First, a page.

The Court of Appeal has recently reminded land use practitioners of an important deadline when pursuing a takings claim: A takings challenge based on a land use determination must be filed within 90 days of that determination even though a claim for resulting damages may be asserted later. If not filed within the 90-day period, the takings claim is barred. (Honchariw v. County of Stanislaus (5th Dist. 2015) ____ Cal.App.4th ______ (Court of Appeal No. F069145).)
The starting point in the analysis is Government Code section 66499.37 which imposes a 90 day limitation period on: “any action or proceeding to attack, review, set aside, void, or annul the decision of an advisory agency, appeal board, legislative body, concerning a subdivision, or any of the proceedings, acts or determinations taken, done, or made prior to the decision, or to determine the reasonableness, legality, or validity of any condition attached thereto . . . .” This statute bars a challenge to the propriety of a land use determination if not brought within the specified 90 day period. However – and this is what the Honchariw case reminds us – this limitation period also governs claims that the decision amounts to a regulatory taking in violation of the Fifth Amendment to the United States Constitution and/or Article I, Section 19(a) of the California Constitution.
In Hensler v. City of Glendale (1994) 8 Cal.4th 1, the California Supreme Court held that an inverse condemnation claim asserting the unconstitutional application of a land use decision was subject to the 90 day statute of limitation “unless it alleges the existence of a final judgment establishing that there has been a compensable taking of the plaintiff’s land.” The Supreme Court noted that the legislative intent behind section 66499.37 was clear, namely, to ensure that challenges to land use decisions are asserted promptly, and to give the local entity an opportunity to rescind its action rather than pay compensation for a taking. If section 66499.37 does not apply, the generally applicable limitation period to assert a claim for “damage” to property is three years, and for a “taking” of property, five years. (See, e.g., Bookout v. State ex rel. Dept. of Transportation (2010) 186 Cal.App.4th 1478, 1483.)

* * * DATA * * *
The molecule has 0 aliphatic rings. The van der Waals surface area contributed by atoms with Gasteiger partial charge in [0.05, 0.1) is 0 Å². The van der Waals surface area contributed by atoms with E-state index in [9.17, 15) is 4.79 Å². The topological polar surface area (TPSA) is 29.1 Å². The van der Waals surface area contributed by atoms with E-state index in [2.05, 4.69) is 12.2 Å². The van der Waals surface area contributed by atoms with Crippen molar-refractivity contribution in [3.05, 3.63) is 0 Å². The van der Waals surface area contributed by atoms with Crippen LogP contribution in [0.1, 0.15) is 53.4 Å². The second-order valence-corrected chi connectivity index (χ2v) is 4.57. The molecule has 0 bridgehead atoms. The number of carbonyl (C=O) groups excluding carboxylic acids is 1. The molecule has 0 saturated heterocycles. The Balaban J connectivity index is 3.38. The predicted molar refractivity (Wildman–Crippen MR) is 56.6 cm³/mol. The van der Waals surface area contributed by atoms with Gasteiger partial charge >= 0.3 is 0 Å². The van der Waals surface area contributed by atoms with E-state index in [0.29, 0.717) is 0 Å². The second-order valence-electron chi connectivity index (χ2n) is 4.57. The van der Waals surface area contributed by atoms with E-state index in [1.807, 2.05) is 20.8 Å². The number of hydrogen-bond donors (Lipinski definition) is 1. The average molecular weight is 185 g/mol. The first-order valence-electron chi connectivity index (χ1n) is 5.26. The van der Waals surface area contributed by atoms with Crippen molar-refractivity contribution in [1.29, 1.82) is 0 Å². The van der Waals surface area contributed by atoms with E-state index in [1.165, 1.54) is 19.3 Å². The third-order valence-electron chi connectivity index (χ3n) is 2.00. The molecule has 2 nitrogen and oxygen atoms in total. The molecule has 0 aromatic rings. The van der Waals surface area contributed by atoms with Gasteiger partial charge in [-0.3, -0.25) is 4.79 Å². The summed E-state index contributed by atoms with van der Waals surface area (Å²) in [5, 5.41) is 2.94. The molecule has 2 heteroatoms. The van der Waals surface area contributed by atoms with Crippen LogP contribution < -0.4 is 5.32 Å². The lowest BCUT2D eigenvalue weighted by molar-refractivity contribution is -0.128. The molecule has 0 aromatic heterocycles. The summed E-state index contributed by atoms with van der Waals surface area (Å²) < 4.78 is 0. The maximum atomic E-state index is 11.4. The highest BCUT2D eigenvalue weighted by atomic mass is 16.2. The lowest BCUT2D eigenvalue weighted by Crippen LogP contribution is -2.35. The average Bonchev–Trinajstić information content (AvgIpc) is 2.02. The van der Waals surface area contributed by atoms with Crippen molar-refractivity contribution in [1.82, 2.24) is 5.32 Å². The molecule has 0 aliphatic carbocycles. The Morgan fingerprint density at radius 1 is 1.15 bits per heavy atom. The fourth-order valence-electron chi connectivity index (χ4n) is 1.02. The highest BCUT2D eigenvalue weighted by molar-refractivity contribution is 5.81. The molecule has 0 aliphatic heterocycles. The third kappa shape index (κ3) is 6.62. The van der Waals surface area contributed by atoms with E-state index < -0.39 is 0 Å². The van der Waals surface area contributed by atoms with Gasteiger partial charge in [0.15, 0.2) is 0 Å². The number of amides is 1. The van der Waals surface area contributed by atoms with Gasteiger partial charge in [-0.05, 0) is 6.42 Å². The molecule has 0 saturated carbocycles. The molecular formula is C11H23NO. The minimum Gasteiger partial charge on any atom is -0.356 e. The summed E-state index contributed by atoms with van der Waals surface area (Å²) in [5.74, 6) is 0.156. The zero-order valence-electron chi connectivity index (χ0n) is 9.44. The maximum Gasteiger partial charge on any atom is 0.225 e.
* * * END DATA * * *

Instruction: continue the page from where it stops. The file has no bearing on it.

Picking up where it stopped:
However, Hensler did not require that the initial takings challenge include a claim for damages, and later cases have confirmed that a two step procedure may be used – that is, the first step of filing an action within the 90 day period challenging the land use decision as a taking, and the second step of filing an action for damages governed by the longer statute of limitation. Of note, the question whether a taking has occurred is for a judge to decide, while the question of damages is for a jury. Thus, a property owner can elect to “split” his or her regulatory takings claim into “liability” and “damages” actions. The property owner can also elect to join both claims in one action, in which case there will typically be a bifurcated proceeding – a first “liability” phase decided by the judge, and a second “damages” phase decided by a jury. But under either scenario, the property owner must assert the claim that the land use decision is a compensable taking within the short 90-day limitation period.
In Honchariw, the property owner, Nicholas Honchariw, filed a writ of mandate challenging the denial of a vesting tentative map by the County of Stanislaus within the requisite 90 day period, but the mandate action did not assert that the action was an unconstitutional taking. After an appeal, the writ of mandate was issued, and the court set aside the denial of the vesting tentative map. Following issuance of the writ, the County approved the project. Seven months later, Honchariw filed an action for inverse condemnation. However, because Honchariw had not obtained a prior judgment (in the mandate action) finding a compensable taking, the Court sustained a demurrer to the complaint. Accordingly, Honchariw was barred from asserting a takings claim.
Honchariw illuminates a potential trap for the unwary. Namely, if the challenged land use decision constitutes an unconstitutional taking, that issue must be raised within the 90 day period generally applicable to actions challenging land use decisions. If it is not, the right to assert a regulatory taking claim is lost. A petition for review is pending with the California Supreme Court.